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International Outlook: Global Wrapup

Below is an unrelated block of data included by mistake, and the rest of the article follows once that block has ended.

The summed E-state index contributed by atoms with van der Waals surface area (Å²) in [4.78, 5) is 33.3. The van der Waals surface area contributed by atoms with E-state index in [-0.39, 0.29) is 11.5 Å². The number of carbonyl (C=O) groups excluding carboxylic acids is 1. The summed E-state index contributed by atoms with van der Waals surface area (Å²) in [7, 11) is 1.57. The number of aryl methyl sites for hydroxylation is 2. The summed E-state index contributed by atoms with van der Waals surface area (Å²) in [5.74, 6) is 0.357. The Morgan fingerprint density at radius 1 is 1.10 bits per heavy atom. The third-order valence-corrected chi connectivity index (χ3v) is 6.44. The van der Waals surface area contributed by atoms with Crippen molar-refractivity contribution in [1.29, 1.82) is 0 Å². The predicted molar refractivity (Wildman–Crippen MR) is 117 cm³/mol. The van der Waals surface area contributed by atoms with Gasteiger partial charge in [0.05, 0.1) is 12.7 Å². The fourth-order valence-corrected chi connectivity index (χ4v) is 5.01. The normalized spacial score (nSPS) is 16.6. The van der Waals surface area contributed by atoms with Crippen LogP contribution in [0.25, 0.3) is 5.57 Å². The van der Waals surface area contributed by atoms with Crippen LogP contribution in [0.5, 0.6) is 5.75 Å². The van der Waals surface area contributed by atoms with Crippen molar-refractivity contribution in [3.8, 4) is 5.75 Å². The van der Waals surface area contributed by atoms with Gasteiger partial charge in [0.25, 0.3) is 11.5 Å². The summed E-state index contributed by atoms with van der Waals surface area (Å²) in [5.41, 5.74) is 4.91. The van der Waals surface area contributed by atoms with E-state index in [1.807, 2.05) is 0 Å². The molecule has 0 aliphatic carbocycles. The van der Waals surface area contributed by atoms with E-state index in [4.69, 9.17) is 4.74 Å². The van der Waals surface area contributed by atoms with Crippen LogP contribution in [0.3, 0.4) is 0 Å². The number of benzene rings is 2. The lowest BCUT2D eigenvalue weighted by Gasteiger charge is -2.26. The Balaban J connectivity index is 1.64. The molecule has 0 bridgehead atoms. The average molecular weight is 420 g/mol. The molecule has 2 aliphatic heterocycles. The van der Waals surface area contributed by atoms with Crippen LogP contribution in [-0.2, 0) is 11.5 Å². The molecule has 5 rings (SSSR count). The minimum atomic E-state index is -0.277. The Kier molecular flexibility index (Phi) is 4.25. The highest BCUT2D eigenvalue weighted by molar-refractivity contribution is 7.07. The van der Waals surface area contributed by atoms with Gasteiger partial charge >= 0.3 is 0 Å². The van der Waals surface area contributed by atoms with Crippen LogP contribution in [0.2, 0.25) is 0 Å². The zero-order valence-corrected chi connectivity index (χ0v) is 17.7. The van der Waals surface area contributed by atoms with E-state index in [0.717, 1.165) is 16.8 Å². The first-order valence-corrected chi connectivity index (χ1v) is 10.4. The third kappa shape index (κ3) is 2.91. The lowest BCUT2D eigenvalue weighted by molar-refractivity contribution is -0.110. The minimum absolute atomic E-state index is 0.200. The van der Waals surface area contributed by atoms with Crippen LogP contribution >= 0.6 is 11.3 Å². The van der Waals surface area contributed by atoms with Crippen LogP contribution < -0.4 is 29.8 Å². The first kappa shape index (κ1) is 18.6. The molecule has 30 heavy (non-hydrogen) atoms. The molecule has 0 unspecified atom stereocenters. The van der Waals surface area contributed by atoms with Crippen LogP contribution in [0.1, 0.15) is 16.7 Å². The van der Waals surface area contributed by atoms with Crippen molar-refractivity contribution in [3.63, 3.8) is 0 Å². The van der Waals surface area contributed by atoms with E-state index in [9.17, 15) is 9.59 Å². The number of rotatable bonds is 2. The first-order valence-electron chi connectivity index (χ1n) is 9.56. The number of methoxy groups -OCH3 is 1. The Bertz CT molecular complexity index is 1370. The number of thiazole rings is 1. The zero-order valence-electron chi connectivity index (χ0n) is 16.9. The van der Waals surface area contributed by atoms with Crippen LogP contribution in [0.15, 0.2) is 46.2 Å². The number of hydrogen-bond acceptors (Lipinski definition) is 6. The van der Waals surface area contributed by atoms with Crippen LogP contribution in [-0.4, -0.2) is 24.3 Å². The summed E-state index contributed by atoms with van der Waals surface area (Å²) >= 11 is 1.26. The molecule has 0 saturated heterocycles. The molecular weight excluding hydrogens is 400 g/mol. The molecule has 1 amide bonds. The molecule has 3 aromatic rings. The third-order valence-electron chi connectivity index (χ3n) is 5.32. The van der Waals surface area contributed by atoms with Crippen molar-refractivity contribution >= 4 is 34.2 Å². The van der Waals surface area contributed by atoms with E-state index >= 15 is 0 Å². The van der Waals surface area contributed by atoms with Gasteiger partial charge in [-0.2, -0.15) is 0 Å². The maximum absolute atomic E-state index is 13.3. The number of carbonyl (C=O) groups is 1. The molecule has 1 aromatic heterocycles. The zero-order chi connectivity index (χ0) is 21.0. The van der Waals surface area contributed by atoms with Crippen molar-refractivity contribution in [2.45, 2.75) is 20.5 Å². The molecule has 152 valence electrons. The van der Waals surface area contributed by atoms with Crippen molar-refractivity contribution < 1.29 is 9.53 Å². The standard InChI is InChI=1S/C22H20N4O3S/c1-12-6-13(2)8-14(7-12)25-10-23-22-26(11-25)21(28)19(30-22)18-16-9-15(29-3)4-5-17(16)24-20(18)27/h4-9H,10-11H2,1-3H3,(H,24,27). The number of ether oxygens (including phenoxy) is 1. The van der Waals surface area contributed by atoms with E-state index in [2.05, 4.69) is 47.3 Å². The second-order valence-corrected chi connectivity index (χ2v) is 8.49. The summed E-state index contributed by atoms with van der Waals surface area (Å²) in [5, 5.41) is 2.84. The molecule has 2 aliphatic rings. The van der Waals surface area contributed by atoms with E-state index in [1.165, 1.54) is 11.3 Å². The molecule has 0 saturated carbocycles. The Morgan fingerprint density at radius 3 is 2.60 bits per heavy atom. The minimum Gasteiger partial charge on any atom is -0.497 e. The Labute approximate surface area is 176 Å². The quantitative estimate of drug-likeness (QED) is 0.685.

The North American Free Trade Agreement could start running into some flak from a new source: Mexico's small but feisty opposition parties. They are gearing up to bombard the U.S. Congress with biweekly fact sheets to bring it up to speed on Mexico before it takes up NAFTA in early 1993. Senator Porfirio Mu oz Ledo, a top official of the Party of the Democratic Revolution, says Mexican interests were slighted in President Carlos Salinas de Gortari's race to push through a trade agreement before his six-year term in office ends in 1994. The opposition's goal is to give U.S. legislators a "more balanced" source of information on Mexican wages, labor practices, and environmental problems. They believe prospective trade partners should know that things in Mexico are not quite as attractive as the official line put out by Salinas' ruling Institutional Revolutionary Party might indicate.Edited by Stanley Reed

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